Tuesday eveningâ€™s Big 12/SEC matchup between the No. 9 Sooners and No. 12 Razorbacks provided all that fans in Fayetteville, Ark., could ask for, but nine innings was not enough to decide a winner. A two-run ninth inning homer by Arkansas sophomore center fielder Brett Eibner off OU sophomore pitcher Ryan Duke tied the game and sent the game into extra innings. The two squads exchanged four
runs each during the first six innings, but two seventh -inning runs with the bases loaded allowed the Sooners to take the short-lived lead. The Razorbacks got to within one in the bottom of the eighth before sophomore pitcher Tyson Seng left the bases loaded by striking out the only batter he faced. It seemed the game was in hand for the Sooners after junior shortstop Bryant Hernandez provided some breathing room with a solo blast in the top of the ninth to give the squad a two-run lead, but Eibnerâ€™s two-run shot evened the score at seven going into the tenth inning. OU got a good outing from junior pitcher Stephen Porlier, but he was
not credited with a decision. He went six innings while allowing four runs on five hits and struck out six. The bulk of OUâ€™s offensive attack came from the four-through-seven holes of the lineup. They combined to go 6-14 with six RBIs. Senior catcher J.T. Wise led that group by going 3-3 with a double while driving in three runs. Hernandez had a solid night at the plate, too. He went 3-5 with the solo homer and was plated three times. At press time the game was tied 7-7 in the tenth inning.
READ THE FULL STORY AT OUDAILY.COM
MENâ€™S GOLF IN 12TH HEADING INTO FINAL ROUND OF BIG 12 CHAMPIONSHIPS The menâ€™s golf team is in 12th place after 54 holes of play at the Big 12 Championships in Hutchinson, Kan. The Sooners, who were in ninth place after Mondayâ€™s first two rounds, shot a + 26 Tuesday to fall to last place. The Sooners have a team total of + 77 currently. Four Sooners, juniors Tyler Rody and Eric Durbin, redshirt freshman Riley Pumphrey and sophomore Liam Logan, are all at + 21 heading into the final around. The only other Sooner in competition, junior Ryan Sirman, is holding on to a share of 55th place after three rounds of 71, 81 and 81, leading to a +28. Oklahoma State is leading the tournament by thee shots over Colorado. Individually, Baylorâ€™s Bill Alcorn is atop the standings with a -1 through three rounds. The Sooners will finish off the tournament today. Live scoring of the 18-hole final is available on www.golfstat.com. The Sooners tee off at 9 a.m. from the 10th hole. â€” Daily Staff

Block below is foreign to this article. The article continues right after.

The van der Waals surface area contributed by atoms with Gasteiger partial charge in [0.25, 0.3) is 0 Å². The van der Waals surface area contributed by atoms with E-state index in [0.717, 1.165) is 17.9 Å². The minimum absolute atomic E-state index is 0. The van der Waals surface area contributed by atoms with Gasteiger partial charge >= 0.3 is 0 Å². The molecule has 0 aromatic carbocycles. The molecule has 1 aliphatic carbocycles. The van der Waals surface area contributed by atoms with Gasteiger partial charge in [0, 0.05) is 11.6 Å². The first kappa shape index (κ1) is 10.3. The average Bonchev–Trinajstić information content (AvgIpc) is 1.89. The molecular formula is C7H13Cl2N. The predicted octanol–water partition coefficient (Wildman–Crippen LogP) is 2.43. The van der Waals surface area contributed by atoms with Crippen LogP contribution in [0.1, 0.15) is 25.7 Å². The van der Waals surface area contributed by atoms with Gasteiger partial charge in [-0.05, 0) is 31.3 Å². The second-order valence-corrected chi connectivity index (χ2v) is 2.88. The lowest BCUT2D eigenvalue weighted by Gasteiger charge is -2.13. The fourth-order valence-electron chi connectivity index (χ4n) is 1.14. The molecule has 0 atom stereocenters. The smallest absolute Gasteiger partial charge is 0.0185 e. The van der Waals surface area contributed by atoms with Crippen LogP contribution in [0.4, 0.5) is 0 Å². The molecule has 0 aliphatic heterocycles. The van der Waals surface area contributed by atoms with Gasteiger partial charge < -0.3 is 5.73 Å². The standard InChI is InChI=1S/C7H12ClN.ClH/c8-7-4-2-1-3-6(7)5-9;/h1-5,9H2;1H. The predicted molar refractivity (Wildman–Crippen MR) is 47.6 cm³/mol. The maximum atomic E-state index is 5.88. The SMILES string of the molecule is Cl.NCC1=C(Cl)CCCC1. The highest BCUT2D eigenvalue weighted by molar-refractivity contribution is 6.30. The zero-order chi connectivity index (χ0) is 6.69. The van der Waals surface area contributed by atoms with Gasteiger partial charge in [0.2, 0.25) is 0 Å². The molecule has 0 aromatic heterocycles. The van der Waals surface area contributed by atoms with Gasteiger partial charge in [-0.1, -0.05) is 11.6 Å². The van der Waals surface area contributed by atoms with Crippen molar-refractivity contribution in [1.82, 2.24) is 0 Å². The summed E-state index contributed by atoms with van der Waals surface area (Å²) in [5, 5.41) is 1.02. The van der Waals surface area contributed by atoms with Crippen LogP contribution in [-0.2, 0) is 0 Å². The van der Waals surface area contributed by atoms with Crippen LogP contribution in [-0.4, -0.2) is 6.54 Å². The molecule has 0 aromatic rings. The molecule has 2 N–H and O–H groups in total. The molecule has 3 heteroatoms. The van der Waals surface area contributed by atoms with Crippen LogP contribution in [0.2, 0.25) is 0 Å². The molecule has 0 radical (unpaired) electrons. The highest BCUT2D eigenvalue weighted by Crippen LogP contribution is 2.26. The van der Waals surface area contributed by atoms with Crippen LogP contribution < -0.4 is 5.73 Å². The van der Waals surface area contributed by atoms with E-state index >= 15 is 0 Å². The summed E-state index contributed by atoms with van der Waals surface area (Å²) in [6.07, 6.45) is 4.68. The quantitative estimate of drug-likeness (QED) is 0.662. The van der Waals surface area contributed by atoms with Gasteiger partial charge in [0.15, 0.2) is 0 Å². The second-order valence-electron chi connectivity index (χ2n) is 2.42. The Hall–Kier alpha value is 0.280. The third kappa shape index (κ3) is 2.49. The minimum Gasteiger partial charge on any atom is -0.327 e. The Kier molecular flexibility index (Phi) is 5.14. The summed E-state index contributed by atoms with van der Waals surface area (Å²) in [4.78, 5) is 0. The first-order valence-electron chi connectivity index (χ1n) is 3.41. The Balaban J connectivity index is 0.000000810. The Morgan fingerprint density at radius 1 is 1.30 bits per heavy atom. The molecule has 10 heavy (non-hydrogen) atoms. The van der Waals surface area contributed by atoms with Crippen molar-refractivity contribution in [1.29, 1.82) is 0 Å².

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Wednesday, April 29, 2009
SPORTS BRIEFS MEN’S BASKETBALL TO HOST ARIZONA NEXT SEASON IN BIG 12/PAC 10 SERIES
ELIZABETH NALEWAJK/THE DAILY
Senior pitcher D.J. Mathis pitches during OU's matchup against OSU April 15. The Sooners will face the Cowgirls at 7 tonight in Stillwater.
Sooners travel to Stillwater Big 12 regular season champs OU face Oklahoma State at 7 tonight AARON COLEN The Oklahoma Daily
After a huge weekend series during which the softball team swept the then-10th-ranked Missouri Tigers and climbed into the top 10 of the national rankings, the Sooners close out the regular season against Oklahoma State in a rivalry game that is sure to keep the team focused. The No. 10 Sooners (37-13, 12-4 Big 12) will travel to Stillwater today with the Big 12 regular season title already secured. However, if the previous game in the Bedlam Series is any indication, OU still will compete with a high level
of intensity. The last time the Sooners played the Cowgirls, OU prevailed 8-1 in Norman. In the game, senior pitcher D.J. Mathis threw 5.1 innings, allowing one run and striking out seven batters. Junior second baseman Amber Flores had four RBIs against the Cowgirls. KRYSTLE The game marked the beginning of HUEY the team’s current six-game winning streak, which ended a slump of inconsistent play. The team received several individual awards this week recognizing some
of the contributors to the Sooners’ recent success. Sophomore outfielder Krystle Huey was named Big 12 player of the week. She hit .545 in the Sooners’ three games last week, one against North Texas on Wednesday and two over the weekend against Missouri. She went 6-11 with four runs scored, including a game-winning run in the first game of the Missouri series. Senior pitcher D.J. Mathis was named Big 12 pitcher of the week, the third time in her career she has won the honor and the first this season. Mathis went 2-0 in the series against Missouri, pitching two complete games and recording a 2.00 ERA. She is now 15-4 this season. The first pitch in the game against the Cowgirls is scheduled for 7 tonight in Stillwater.
Don’t be a once-every-four-years fan